Of the 44 players that participated in the weeklong USA Hockey National Junior Evaluation Camp in Lake Placid, N.Y., Avalanche prospect Will Butcher was one of the most impressive to take the ice.
The defenseman from Madison, Wis., finished the Aug. 3-10 camp with two goals and four assists in five exhibition games against Sweden, Finland and Canada. His six points led the Americans in scoring and was tied for the second most at the camp.
Butcher's best game came right before roster cuts while with the USA Blue Team (The United States fielded two teams for the first three days of the camp). He picked up points in all three of the Blue Team's goals in the Aug. 5 game against Sweden, as he scored twice and also picked up an assist.
"I felt good towards the second half of the game, it was clicking for me," Butcher said to NHL.com after the contest. "I could see the plays being made in front of me. I think that was kind of how it went today. Hopefully it keeps going that way for the rest of camp -- if I'm lucky to stay."
The Avalanche's fifth round selection in this year's draft made his case to stay as he survived roster cuts the next day and helped lead USA's top defensive pairing for the rest of the camp. He was paired with Washington Capitals prospect Connor Carrick for the first four games and started Saturday's camp finale against Canada with Carolina Hurricanes prospect Brett Pesce.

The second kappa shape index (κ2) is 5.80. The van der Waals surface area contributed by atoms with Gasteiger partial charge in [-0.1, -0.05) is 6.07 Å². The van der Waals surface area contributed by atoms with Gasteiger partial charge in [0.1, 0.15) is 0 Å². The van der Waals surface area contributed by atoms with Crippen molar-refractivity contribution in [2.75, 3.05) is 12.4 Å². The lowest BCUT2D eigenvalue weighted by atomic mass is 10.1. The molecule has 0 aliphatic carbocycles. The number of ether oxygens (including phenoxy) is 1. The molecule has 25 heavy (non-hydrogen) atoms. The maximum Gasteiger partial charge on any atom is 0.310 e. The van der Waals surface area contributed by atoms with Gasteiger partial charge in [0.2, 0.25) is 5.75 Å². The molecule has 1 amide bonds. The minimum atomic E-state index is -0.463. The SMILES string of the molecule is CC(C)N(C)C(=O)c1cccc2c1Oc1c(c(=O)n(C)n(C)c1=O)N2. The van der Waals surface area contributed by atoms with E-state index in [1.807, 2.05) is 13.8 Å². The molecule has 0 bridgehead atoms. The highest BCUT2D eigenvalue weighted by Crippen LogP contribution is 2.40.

Butcher, who will be playing at the University of Denver this season, helped set up the first goal of the contest against Canada with a diagonal pass to Riley Barber, who scored on a one-time shot late in the first period. The Americans scored again 47 seconds later and rolled to a 5-1 victory.
The 18-year-old is already familiar with representing his country on the international stage as he helped USA win the gold medal at the 2012 Under-18 World Championship and the silver medal at the 2013 tournament. He has also been a member of Under-17 and Under-18 squads of the U.S. National Team Development Program in Ann Arbor, Mich., for the last two seasons.
While he has had success with the Under-17 and Under 18 teams, Butcher said a big part to the Under-20 team's success at the world juniors would be the camaraderie with the players off the ice.
"I think one of the things right off the bat, especially in coming into a camp like this, is team chemistry," he said. "Just getting to know the guys and becoming good friends off the ice is a huge component to that. When we are just making jokes and having fun with each other, it’s a big step to becoming a team that wins on the ice."
The final United States roster for the Dec. 26-Jan. 5 world championship won't be announced until after a December pre-tournament camp in Minnesota, but Butcher's strong offensive play and defensive responsibilities this past week are a good start in his attempt to make the national team.
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